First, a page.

People in England, Wales and Scotland also support allowing local restrictions for areas where the virus is more prevalent
Last week saw the introduction of an alternative approach to local lockdowns in England with the new three-tier system coming into effect. National rules in Scotland have seen pubs closed, and yesterday Wales announced a 'fire-breaker' national lockdown. As lockdown rules continue to change, new YouGov research looks at who English, Welsh and Scottish adults think should be making the decisions for their country.
Across the three nations, the public tend to favour lockdown decisions being made by the devolved governments. Scots in particular hold this view with 71% saying that the devolved governments should set the lockdown rules for their own region. Only 20% think it should be the UK government making these decisions.
Half of Welsh adults (54%) also think it should be the devolved governments making decisions on coronavirus, as do 53% of English adults. Only around a third (34-38%) support the rules for the whole of the UK being dictated from Westminster.
When it comes to who should decide if there were to be a second full lockdown, however, English and Welsh adults are split. In England, 44% back a UK-wide decision and 46% preferring a devolved approach. In Wales, a plurality (47%) would prefer a national lockdown decision to be made by the Welsh government, although 41% think the decision should be UK-wide.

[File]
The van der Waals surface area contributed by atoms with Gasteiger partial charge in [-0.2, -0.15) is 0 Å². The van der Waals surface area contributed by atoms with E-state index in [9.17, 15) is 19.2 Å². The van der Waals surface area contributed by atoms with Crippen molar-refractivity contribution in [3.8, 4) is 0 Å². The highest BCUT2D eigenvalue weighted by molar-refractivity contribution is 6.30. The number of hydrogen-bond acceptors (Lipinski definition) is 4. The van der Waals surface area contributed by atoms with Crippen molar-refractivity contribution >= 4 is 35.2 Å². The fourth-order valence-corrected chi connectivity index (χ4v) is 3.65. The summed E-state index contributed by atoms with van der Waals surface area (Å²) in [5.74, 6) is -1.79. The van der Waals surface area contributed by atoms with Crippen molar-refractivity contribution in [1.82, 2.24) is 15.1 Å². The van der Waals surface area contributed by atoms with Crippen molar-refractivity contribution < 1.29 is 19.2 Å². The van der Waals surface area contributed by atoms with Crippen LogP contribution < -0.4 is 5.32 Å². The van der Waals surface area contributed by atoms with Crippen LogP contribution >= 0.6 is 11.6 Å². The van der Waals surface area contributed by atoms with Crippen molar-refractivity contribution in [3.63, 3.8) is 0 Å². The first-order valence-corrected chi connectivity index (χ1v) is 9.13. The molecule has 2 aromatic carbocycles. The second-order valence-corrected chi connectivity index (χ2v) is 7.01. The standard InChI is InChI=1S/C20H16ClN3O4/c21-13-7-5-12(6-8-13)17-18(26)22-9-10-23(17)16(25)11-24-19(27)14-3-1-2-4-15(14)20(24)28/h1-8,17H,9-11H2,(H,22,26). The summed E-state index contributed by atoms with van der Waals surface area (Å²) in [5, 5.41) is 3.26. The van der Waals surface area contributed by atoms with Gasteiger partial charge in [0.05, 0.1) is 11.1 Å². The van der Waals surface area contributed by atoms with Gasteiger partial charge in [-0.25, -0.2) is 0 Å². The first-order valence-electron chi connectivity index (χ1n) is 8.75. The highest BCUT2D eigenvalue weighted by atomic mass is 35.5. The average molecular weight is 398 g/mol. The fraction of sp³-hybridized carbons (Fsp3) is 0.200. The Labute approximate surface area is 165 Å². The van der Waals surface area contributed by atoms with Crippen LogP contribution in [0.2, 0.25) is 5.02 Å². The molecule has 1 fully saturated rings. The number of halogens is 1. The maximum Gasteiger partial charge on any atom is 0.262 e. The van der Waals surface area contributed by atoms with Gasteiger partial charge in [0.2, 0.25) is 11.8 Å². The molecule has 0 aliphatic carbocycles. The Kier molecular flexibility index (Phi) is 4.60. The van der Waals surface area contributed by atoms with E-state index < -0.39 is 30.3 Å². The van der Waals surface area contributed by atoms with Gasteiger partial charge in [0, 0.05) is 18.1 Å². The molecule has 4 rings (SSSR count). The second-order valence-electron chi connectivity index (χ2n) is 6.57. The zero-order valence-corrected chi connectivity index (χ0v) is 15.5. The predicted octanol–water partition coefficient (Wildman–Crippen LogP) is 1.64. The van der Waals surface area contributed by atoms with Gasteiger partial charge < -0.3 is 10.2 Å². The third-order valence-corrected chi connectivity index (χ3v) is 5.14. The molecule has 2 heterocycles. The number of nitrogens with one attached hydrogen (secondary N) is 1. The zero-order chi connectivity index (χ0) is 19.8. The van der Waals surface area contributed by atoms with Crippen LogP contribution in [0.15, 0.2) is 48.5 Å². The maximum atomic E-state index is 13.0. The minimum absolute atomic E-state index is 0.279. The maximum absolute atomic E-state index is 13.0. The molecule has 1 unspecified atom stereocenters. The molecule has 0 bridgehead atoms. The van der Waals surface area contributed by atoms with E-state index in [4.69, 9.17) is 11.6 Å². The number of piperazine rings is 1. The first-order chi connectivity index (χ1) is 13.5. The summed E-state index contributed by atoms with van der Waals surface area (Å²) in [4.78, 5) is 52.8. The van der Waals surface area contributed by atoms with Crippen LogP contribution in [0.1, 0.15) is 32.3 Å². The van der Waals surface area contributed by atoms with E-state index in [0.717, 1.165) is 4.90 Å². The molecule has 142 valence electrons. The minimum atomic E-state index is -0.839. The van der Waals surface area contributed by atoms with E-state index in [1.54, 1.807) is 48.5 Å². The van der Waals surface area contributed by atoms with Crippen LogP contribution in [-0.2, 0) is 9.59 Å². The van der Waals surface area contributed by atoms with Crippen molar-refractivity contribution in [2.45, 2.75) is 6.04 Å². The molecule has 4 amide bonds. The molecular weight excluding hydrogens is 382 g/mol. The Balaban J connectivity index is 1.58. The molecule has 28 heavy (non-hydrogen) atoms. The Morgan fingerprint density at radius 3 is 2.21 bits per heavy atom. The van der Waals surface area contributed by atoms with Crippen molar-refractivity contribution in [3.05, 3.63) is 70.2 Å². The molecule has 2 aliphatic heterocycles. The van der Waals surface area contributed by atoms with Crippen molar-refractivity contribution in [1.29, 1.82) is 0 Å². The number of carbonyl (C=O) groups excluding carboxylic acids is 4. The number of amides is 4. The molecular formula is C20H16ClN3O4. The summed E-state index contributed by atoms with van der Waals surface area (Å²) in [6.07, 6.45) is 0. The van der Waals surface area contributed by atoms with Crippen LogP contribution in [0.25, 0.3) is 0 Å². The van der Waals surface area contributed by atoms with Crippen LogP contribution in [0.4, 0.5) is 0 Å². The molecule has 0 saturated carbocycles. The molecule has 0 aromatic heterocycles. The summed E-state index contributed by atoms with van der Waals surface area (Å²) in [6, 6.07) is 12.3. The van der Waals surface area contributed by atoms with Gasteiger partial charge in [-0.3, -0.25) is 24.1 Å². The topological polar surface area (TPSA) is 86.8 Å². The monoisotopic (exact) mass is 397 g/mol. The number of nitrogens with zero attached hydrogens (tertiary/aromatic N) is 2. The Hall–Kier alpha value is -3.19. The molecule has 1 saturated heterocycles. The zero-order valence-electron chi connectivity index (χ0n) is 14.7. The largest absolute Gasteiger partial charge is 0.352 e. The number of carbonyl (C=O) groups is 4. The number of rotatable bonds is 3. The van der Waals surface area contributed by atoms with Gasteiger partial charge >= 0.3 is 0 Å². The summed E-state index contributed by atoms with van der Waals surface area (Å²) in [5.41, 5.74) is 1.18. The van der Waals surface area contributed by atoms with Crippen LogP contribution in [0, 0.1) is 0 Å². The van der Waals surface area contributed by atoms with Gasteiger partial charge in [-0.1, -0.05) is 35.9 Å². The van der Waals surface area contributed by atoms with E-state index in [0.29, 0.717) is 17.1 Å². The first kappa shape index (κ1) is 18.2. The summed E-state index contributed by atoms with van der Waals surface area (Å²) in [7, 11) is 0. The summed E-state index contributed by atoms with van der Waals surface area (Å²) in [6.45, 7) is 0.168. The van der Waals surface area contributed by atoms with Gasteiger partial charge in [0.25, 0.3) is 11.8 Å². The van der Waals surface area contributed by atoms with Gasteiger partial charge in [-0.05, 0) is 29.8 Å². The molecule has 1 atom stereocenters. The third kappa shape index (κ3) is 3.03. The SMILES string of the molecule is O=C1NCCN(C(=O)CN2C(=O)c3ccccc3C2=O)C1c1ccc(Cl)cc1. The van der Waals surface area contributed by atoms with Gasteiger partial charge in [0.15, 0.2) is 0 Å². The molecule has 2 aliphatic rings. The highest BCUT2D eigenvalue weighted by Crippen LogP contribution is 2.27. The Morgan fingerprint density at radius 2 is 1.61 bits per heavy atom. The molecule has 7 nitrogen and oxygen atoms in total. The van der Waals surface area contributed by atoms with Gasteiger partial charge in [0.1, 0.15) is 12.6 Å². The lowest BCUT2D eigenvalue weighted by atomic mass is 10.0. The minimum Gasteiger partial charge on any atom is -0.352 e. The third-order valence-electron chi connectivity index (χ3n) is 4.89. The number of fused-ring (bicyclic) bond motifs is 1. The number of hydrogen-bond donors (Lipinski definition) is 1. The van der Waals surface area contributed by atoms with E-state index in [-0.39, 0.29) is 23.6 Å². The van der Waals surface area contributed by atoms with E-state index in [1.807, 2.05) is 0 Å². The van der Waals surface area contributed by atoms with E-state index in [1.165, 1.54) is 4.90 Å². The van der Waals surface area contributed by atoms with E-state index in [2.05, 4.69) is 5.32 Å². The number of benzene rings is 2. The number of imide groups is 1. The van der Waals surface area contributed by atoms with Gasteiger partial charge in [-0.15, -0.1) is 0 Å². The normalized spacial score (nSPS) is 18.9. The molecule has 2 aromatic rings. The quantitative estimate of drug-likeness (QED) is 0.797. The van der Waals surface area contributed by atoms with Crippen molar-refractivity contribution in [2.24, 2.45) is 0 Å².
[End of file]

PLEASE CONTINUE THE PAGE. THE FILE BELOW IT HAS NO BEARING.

Scottish respondents continue to be more in favour of a devolved approach, at 63%, compared to just 27% saying it should only happen if it is for all of the UK. Unsurprisingly the strongest support for a devolved decision came from SNP supporters, with 91% of respondents who voted for the party in 2019 backing this option.
Across all three nations the majority of respondents are supportive of having different local measures, according to an area's ability to reduce the spread of the virus. Six in ten English adults (62%) think that the lockdown rules should be different in areas where the virus is prevalent; the picture is similar in Scotland (65%). While support is slightly weaker in Wales, more than half (53%) still prefer this approach to having the same rules UK-wide (35%).